The United Kingdom is paving the way for Alzheimer’s research and advocacy. There are over 850,000 people with dementia in the UK and experts estimate that number will reach 1 million by 2025 and 2 million by 2051.
Education, Advocacy and Alzheimer’s
The UK has began to put signs outside of public restrooms to remind the public that not all disabilities are visible. The signs are being posted to help change public perception about individuals living with a disability, like Alzheimer’s. The signs also use the word “accessible” instead of “disabled”, subtly changing the way these conditions are considered. The signs have been seen throughout the country, in supermarkets, stores, and even the Tottenham Hotspur soccer club.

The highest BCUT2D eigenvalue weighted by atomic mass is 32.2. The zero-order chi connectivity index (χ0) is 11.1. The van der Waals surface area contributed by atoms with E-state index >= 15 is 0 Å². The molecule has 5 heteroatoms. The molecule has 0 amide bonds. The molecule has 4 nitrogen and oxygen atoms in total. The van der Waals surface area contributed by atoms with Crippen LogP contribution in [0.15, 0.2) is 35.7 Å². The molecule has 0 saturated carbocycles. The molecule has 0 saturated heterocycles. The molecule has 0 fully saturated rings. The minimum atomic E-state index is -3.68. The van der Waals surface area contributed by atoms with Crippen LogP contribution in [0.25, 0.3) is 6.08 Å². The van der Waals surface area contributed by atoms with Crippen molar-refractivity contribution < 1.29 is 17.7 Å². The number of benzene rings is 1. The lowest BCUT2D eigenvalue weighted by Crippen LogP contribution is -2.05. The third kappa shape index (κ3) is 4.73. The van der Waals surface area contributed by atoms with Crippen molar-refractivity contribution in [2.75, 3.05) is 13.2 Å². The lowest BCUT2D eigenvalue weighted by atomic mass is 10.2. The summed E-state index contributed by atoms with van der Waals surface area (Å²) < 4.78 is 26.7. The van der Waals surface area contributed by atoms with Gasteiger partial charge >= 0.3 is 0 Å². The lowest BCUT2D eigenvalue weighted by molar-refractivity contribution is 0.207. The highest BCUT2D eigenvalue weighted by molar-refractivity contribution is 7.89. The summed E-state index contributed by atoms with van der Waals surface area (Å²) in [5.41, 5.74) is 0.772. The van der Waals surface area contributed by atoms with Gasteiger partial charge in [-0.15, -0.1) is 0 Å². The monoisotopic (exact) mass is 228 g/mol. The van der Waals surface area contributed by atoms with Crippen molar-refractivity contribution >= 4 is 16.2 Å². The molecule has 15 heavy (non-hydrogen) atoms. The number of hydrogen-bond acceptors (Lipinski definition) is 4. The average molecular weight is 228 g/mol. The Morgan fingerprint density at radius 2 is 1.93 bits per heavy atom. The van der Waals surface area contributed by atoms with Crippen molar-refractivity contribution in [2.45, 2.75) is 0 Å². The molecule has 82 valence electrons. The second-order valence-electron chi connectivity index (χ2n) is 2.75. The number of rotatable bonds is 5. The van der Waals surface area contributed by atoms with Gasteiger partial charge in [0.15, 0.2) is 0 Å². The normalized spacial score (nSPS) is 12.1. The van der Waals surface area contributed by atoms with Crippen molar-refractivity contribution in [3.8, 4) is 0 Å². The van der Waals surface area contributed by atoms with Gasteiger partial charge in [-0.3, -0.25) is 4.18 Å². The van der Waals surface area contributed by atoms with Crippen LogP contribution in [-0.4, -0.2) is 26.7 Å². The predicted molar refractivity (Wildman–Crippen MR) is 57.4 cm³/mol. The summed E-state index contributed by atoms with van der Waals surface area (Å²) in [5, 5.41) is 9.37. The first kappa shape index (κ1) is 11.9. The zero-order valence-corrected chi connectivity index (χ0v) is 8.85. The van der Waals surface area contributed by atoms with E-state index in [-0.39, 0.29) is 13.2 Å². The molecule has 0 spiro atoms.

There has been a positive response from people living with invisible diseases, who have used accessible restrooms and fear confrontation because they do not look handicapped. From sufferers of multiple sclerosis to Crohn’s disease to dementia, these signs are a measured effort to make public restrooms accessible to anyone living with a disability – visible or not. Andy McGuiness from Crohn’s and Colitis UK says that the signs “are a recognition that not all disabilities can be seen and why not having a clear visible disability doesn’t mean you don’t need to use those toilets.”
Do you think these signs would be helpful in the U.S. or Canada? Have you ever been confronted for using an accessible bathroom? Share your story and thoughts with us in the comments below.
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